Does Entity Framework Core support database password rotation

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  1. Web Api application in NET Core 2.2, it is deployed on multiple containers.
  2. In Startup, I read from the database password from HashiCorp Vault and put it into my connection string.
  3. I add the Entity Framework Core context to the Service Collection.
  4. I use the context in multiple controllers.

If I change the database password in Vault, all the the requests to the database will fail due to authentication errors.

I can bring all the containers down and when they restart they will have the new password, but that is not what I want to do. There are a few hacky ways of getting around this problem but they involve not using the Service Collection and I want to use it.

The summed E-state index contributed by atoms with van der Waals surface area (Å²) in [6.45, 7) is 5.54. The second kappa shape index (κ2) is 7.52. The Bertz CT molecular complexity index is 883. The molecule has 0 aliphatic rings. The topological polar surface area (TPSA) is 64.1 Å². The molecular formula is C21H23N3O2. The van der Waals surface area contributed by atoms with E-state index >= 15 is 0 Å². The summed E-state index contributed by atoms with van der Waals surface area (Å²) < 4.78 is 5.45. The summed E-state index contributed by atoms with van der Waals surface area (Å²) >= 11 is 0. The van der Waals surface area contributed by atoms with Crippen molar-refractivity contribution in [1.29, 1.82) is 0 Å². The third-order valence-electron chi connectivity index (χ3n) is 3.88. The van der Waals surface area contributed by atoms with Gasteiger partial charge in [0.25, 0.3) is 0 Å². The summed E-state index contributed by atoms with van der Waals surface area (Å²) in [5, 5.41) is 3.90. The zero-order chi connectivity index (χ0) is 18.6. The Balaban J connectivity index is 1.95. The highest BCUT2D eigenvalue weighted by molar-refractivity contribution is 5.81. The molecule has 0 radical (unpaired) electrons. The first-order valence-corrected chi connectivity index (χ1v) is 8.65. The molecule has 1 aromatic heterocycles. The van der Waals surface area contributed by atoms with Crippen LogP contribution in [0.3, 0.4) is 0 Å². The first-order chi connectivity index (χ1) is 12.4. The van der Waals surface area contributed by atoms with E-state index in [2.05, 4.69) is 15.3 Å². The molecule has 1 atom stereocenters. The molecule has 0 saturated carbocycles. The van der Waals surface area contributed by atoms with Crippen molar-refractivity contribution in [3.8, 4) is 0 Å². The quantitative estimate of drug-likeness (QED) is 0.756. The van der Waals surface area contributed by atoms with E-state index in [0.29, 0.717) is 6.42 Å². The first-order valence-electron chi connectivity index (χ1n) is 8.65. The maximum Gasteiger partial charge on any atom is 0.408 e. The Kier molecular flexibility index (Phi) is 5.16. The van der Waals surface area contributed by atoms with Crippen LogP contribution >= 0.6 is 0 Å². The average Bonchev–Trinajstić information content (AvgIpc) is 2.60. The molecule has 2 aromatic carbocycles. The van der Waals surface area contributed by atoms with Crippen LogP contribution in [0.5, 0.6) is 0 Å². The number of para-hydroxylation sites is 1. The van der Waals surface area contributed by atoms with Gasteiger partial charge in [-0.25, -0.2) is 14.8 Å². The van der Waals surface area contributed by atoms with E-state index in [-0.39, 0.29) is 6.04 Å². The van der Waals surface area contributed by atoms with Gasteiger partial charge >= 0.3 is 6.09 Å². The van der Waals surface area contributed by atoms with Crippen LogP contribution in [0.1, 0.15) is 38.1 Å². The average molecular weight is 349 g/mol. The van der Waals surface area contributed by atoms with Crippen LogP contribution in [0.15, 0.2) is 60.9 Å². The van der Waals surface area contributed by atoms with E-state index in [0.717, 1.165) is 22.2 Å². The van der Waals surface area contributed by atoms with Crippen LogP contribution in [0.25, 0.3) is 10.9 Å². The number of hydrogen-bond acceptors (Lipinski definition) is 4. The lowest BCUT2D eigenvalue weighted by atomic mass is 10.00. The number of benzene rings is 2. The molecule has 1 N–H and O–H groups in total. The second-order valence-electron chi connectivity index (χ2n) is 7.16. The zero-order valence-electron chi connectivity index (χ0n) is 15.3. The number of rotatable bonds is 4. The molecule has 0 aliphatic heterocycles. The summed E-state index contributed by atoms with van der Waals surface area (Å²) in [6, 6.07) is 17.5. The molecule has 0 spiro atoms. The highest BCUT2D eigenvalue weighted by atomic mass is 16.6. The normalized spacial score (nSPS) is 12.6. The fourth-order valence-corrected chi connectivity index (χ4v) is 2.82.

Does EF Core support password rotation, or is there a way to achieve this while still using the Service Collection?

You should be able to add the DbContext into DI and pass a delegate which creates the instance essentially taking control of the static nature of the connection string and work out the correct one at runtime.

services.AddScoped<YourDbContext>(svc =>
         var connString = ... logic to get the conn string with the right password from HashiCorp vault;
         var dbContextOptions = new DbContextOptionsBuilder<YourDbContext>();
         dbContextOptions.UseSqlServer(connString); //Or w/e ef provider for db you use
         return new YourDbContext(dbContextOptions.Options);

Does Entity Framework Core support database password rotation, You should be able to add the DbContext into DI and pass a delegate which creates the instance essentially taking control of the static nature of� To use Entity Framework Core with a MySQL database, do the following: Install the MySql.Data.EntityFrameworkCore NuGet package. All packages will install the additional packages required to run your application.

Since the database password is read from HashiCorp vault during the start up, perhaps you could consider using healthcheck feature ( to set up a live health check endpoint.